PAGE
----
Is Artificial Intelligence for Real?
Did you know there’s an artificial intelligence (AI) that can decipher your age and how attractive you are?
But the AI that makes art and music can’t make investments. It’s a safe bet there’s at least one person who is world class at all three. And that’s the heart of one of the largest questions in the world right now: Is it possible to create an AI that can match a human at a broad range of cognitive tasks?
To be clear, this is a challenge. There’s something special about human intelligence that we’re not quite able to put our fingers on yet. When Garry Kasparov played chess against IBM’s Deep Blue supercomputer, it was estimated that the computer was checking 200 million positions a second while Kasparov was checking five. Kasparov won their first tournament.
How would that be possible if there wasn’t some sort of secret sauce inside the human brain? But technology is progressing at a furious pace, and a growing group of developers are harnessing this progress to search for the secret recipe. With that in mind, we decided to ask the readers of CFA Institute Financial NewsBrief for their opinion.
And, boy, did opinions vary. They should, because this is both a controversial and critical issue. That technological progress is a component of economic growth is hardly a revelation. But creating a human-quality intelligence that is native to the silicon environment of a server farm, never sleeps, and is networked to the entire world has the potential to substantially revise everything we know about how technology moves forward. Take a second and think about how such an innovation would affect your ability to find work. Just watch a relatively primitive AI play the popular smartphone game 2048.
It’s logical to think you could find a job doing manual labor. But Luke Muehlhauser, the former executive director of the Machine Research Institute (MIRI), says no way: “Robots will be better than humans at manual labor, too.”
If you’re scared, there is some good news. A plurality (35%) of the 772 respondents think achieving human level intelligence is impossible.
It well may be. After all, creating music and feeling emotion are entirely different things. I’m writing this while listening to “focus enhancing” music from brain.fm, and even though the music does do a good job of keeping me on task, it’s tough to think the machine felt anything while creating it.
No matter how far technology advances, it may just be impossible to replicate the feeling of wonder, awe, and infinite smallness that a human being experiences while staring up at the night sky.
But technology is getting pretty good at faking it. Last year, a poem written by an AI was accepted to The Archive, a literary magazine at Duke University.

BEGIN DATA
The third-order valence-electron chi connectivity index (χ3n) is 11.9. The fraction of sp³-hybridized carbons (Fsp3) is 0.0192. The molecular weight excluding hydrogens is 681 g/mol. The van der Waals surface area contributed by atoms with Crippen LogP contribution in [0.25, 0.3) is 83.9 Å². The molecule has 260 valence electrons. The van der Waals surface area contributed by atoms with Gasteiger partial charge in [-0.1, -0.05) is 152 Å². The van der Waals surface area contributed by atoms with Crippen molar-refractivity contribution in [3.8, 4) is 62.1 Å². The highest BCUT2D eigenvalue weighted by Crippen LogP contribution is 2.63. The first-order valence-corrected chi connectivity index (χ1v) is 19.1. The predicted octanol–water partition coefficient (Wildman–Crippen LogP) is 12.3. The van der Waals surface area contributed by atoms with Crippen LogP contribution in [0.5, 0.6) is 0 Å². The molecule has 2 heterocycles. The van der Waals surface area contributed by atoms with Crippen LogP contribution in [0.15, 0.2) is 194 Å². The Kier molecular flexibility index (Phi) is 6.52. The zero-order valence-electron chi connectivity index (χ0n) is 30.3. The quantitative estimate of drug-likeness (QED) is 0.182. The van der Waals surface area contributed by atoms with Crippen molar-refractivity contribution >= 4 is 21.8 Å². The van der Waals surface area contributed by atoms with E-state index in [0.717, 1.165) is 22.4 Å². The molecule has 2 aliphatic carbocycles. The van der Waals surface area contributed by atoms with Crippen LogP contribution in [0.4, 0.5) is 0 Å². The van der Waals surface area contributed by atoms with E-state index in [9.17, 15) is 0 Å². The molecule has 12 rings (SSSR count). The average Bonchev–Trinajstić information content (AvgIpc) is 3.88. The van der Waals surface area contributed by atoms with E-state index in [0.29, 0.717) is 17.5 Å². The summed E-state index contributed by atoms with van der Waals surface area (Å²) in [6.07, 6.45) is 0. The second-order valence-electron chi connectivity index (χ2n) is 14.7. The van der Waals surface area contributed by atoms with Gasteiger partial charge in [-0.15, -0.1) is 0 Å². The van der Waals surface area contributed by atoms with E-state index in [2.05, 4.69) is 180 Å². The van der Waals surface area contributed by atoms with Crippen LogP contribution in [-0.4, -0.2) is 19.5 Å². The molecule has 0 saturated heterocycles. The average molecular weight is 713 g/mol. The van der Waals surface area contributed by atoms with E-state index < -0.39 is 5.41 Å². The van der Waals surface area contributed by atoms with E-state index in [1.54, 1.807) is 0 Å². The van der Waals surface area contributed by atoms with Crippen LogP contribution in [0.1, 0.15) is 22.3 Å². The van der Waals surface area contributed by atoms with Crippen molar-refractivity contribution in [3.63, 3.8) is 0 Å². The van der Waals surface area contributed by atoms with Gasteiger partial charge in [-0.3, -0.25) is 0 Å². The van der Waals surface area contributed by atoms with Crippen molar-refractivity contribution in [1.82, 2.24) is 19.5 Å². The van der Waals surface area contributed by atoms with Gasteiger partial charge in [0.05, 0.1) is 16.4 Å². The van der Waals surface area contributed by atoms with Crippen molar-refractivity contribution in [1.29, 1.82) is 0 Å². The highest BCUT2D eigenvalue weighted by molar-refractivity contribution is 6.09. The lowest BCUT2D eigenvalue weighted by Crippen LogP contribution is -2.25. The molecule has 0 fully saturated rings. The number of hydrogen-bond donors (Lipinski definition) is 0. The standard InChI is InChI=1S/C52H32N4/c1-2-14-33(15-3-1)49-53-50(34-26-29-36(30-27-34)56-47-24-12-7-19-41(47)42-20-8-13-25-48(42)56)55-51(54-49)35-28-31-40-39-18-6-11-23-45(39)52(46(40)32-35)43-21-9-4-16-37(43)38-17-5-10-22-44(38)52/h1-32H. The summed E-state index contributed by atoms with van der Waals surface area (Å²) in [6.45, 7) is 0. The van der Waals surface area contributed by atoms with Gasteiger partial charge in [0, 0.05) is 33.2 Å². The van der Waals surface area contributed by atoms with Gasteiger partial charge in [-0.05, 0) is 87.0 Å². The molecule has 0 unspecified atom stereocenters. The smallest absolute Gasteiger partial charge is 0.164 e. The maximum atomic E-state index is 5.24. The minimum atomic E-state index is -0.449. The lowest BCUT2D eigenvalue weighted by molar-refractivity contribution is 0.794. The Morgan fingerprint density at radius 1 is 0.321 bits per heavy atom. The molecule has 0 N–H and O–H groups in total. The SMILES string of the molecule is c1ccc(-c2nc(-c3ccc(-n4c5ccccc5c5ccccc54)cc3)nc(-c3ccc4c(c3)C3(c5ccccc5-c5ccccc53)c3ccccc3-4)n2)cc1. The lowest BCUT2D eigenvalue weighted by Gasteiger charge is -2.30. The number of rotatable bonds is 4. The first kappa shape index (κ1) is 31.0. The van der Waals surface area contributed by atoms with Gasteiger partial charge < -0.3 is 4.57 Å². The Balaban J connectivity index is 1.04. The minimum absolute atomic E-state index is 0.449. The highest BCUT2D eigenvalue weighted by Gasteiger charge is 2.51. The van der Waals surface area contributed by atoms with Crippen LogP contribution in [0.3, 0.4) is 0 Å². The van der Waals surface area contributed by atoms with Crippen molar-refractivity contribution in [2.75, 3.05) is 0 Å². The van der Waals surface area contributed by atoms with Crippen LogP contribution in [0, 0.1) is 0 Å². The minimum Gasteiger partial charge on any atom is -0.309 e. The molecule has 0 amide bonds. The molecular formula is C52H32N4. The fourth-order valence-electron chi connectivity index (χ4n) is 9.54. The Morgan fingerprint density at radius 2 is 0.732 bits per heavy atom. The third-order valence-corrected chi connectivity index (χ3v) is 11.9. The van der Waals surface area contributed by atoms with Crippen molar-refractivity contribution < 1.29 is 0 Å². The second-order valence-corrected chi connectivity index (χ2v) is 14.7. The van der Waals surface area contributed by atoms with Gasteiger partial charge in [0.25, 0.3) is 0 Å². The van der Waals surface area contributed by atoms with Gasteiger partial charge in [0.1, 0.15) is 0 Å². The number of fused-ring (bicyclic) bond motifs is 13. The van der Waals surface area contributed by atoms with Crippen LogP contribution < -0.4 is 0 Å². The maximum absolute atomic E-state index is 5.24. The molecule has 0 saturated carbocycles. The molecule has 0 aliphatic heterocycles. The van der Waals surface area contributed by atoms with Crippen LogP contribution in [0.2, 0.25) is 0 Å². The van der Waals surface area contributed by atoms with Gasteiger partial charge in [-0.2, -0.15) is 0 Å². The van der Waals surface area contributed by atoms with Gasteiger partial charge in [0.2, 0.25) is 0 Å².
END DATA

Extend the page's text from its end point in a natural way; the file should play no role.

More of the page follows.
Given that, it’s understandable why 11% of respondents believe that such an intelligence already exists. Writing a poem is still a ways away from the sort of AI depicted in Ex Machina, but it’s definitely the sort of thing that people are surprised computers can do.
That element of surprise is actually one of the more interesting elements about forecasting this trend. When a technology works, we immediately take it for granted. But the last time you flew on an airplane, a computer was doing most of the piloting!
And let’s not forget that in 1895 Lord Kelvin famously said that “Heavier than air flying machines are impossible.” Speaking on the occasion of the 100th anniversary of flight at Kitty Hawk, North Carolina, NASA’s then-deputy administrator, Frederick Gregory, declared Kelvin to have been “slightly in error“.
I wasn’t able to confirm whether he dropped the microphone afterwards. But that underscores a serious point: Declaring a technological innovation impossible is a form of hubris that invites mockery. Scientist and author Arthur C. Clarke offered a great turn of phrase: “If an elderly but distinguished scientist says that something is possible he is almost certainly right, but if he says that it is impossible he is very probably wrong.”
So I wouldn’t advise shorting technological progress. And the balance of respondents didn’t. Instead, they offered divergent forecasts for when an artificial intelligence would be developed. The second largest group of respondents (32%) believed it would happen by 2045, followed by 12% who thought it would happen by 2100. 11% believed that it would be possible, but the breakthrough would not come this century.
The median prediction in a survey of forecasts is 2042. There are plenty of reasons to take this with a grain of salt, particularly because predicting things is very hard. But if this has piqued your interest and if you’d like to learn more, I recommend first reading this excellent explainer of the state of the field at the moment. If then you think that this might be a trend worth investing in, take a look at the technology from the perspective of a venture capitalist.
And if reading this post has got you worried about a dystopic future, read this comic and chill out a bit. It might not be that bad.
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All posts are the opinion of the author. As such, they should not be construed as investment advice, nor do the opinions expressed necessarily reflect the views of CFA Institute or the author’s employer.